Battle of Bull Run

Over the seven weeks that followed the occupation of northern Virginia, forts were constructed along the banks of the Potomac River and at the approaches to each of the three major bridges (Chain Bridge, Long Bridge, and Aqueduct Bridge) connecting Virginia to Washington and Georgetown.

While the Potomac River forts were being built, planning and surveying was ordered for an enormous new ring of forts to protect the city. Unlike the fortifications under construction, the new forts would defend the city in all directions, not just the most direct route through Arlington. In mid-July, this work was interrupted by the First Battle of Bull Run. As the Army of Northeastern Virginia marched south to Manassas, the soldiers previously assigned to construction duties marched instead to battle. In the days that followed the Union defeat at Bull Run, panicked efforts were made to defend Washington from what was perceived as an imminent Confederate attack. The makeshift trenches and earthworks that resulted were largely confined to Arlington and the direct approaches to Washington.

On July 26, 1861, five days after the battle, Maj. Gen. George B. McClellan was named commander of the military district of Washington and the subsequently renamed Army of the Potomac. Upon arriving in Washington, McClellan was appalled by the condition of the city's defenses.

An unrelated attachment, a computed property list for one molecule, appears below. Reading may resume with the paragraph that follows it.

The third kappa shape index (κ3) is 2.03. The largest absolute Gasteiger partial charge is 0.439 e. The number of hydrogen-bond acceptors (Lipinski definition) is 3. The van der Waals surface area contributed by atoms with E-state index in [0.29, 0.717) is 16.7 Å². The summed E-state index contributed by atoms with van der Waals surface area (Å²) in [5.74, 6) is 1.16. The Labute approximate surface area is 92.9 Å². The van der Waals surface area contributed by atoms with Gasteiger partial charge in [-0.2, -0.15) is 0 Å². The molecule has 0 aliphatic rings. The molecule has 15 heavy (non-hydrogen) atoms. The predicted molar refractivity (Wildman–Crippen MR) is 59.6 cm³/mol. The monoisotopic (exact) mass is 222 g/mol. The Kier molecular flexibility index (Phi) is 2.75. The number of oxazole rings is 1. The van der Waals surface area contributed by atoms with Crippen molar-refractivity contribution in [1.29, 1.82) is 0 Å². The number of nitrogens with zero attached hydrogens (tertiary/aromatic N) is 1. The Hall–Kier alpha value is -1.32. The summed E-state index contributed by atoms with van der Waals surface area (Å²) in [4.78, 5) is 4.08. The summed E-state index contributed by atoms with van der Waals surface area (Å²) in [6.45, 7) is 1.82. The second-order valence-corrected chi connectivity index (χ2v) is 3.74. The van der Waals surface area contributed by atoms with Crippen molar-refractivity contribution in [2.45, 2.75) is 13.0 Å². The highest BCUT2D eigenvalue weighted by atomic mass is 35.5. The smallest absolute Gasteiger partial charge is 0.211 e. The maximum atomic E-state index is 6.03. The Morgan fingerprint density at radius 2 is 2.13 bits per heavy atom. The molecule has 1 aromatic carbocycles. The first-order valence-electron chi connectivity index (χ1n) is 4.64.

To remedy the situation, one of McClellan's first orders upon taking command was to greatly expand the defenses of Washington. At all points of the compass, forts and entrenchments would be constructed in sufficient strength to defeat any attack. Alexandria, which contained the southern terminus of the Chesapeake and Ohio Canal and one of the largest ports in the Chesapeake Bay, was an object of "anxious study."

Planning and construction

Gen. John Newton, who was in charge of the forts south of Four Mile Run, supervised the construction and managed the flow of men and material.

Liberated slaves, also known as “contrabands”, helped build the defenses to protect Washington from invasion by Confederate forces during the Civil War. The Fort was named for the first Union naval officer to die in the war. Fort Ward never saw any attacks, and was dismantled in November 1865, though many African- Americans continued to live there into the 1900s.

Fort Ward Museum

The fort is now a part of the City of Alexandria's 45-acre (18-ha) Fort Ward Museum and Historic Site adjacent to Braddock Road, and the museum offers rotating exhibits on American Civil War subjects and a Civil War library. It is listed on the National Register of Historic Places and hosts Civil War and Revolutionary War reenactments. The historic area now includes a museum, an Officer’s Hut, Ceremonial Gate, and reconstructed northwest bastion. The site can be found at 4301 West Braddock Road in Alexandria, Virginia.